The Racism Fighter, Maïga

Racism has been a long age issue, an issue that has affected negatively the peaceful cohabitation of humans as a result of skin colour. The recent force in constant rise of this long lived problem has caused many to rise up and speak against it. Many have become racial discrimination advocates. Meet one of them:


Aïssa Maïga is a Senegal-born French actress, director, writer, producer, and activist. Maïga has worked with major auteurs like Michael Haneke, Abderrahmane Sissako and Michel Gondry, and recently starred in Chiwetel Ejiofor’s directorial debut.


Maïga is an advocate for inclusion and has been vocal about racial discrimination in the film industry throughout her career. Maïga was inspired to speak out and create the DiasporAct collective after realising she was often the sole performer of colour to receive top billing and awards season attention—despite the abundance of diverse talent around her.
Maïga landed a role alongside Yvan Attal in Denis Amart’s Saraka Bô in 1996, her acting was well received and she went on to play a rebellious young girl in Michael Haneke’s Code Unknown in 2000 and his later film Caché in 2005. Her work in Cédric Klapisch’s Russian Dolls in 2005 cemented her role as a notable performer in French cinema.

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Maïga was nominated for a César Award for Most Promising Actress for her role in Abderrahmane Sissako’s Malian drama Bamako (2006) and became the first French actress of African descent to ever receive a nomination, thereby becoming the most visible black actress working in France. That same year, an anthology film called Paris, je t’aime (2006) was also premiered at Cannes and Maïga was the female lead in the short film directed by South African filmmaker Oliver Schmitz. Maïga was joined on the Cannes red carpet by Oliver Schmitz and producer Danny Glover.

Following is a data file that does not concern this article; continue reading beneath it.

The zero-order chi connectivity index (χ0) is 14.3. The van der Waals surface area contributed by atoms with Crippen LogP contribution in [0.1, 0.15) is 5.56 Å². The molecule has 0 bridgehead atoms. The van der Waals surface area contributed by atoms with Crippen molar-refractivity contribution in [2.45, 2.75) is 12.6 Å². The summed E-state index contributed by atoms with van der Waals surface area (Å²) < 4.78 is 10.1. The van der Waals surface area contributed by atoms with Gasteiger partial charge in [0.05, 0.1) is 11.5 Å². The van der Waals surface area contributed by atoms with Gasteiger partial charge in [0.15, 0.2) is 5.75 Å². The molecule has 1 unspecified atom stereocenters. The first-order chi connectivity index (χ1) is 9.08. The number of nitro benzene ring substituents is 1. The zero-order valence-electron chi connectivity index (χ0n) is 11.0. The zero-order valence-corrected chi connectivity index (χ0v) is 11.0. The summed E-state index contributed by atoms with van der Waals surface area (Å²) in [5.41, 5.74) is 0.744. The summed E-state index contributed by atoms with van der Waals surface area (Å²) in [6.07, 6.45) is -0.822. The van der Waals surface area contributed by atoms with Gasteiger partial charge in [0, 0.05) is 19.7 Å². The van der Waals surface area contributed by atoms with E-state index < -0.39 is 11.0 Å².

Bianco e nero (2008) starring Maïga and Favio Volo was the first successful and mainstream Italian film to tackle interracial romance. In 2009, Maïga won Best Actress for Bianco e nero (2008) at the Festival du Cinema Italien de Bastia.


Maïga co-starred with Chiwetel Ejiofor in his joint film with Netflix set during the Malawian food crisis in the 2000s, The Boy Who Harnessed the Wind (2019). She was the lead female character—Agnes Kamkwamba—and the film premiered at the Sundance Film Festival and was added to Netflix on March 1st, 2019

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Maïga and the DiasporAct collective held a peaceful anti-racism protest as they went into the premiere of Lee Chang-dong’s FIPRESCI Prize–winning film, Burning at the 71st Annual Cannes Film Festival in 2018. The group of women stood at the top of the red carpet steps at the festival and raised their fists while dancing joyously to the Rihanna song Diamonds to protest the racial bias and discrimination that is rampant within the French film industry. During a press conference that featured the group, Maïga told Agence France-Presse that setting up a racial quota in the French film industry is a potential option for combating the lack of onscreen diversity, and acknowledged that this could spark strong opposition in France. All members of the group wore matching black and white ensembles created by Balmain’s mixed-race designer Olivier Rousteing who told Vogue:


“I think we are really at a huge turning point in every industry, whether film, or fashion, or music. We are living in a world where we are trying to break from the past and define what we want from the future. I believe in the power of women, I have since I was a little boy, and this moment means a lot to me.”

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The clear message of the protest, combined with the recently released book to back it up, was met positively—the consequent media reports talked of their beauty, style and courage and the group hope that the industry will continue to evolve to be more inclusive.


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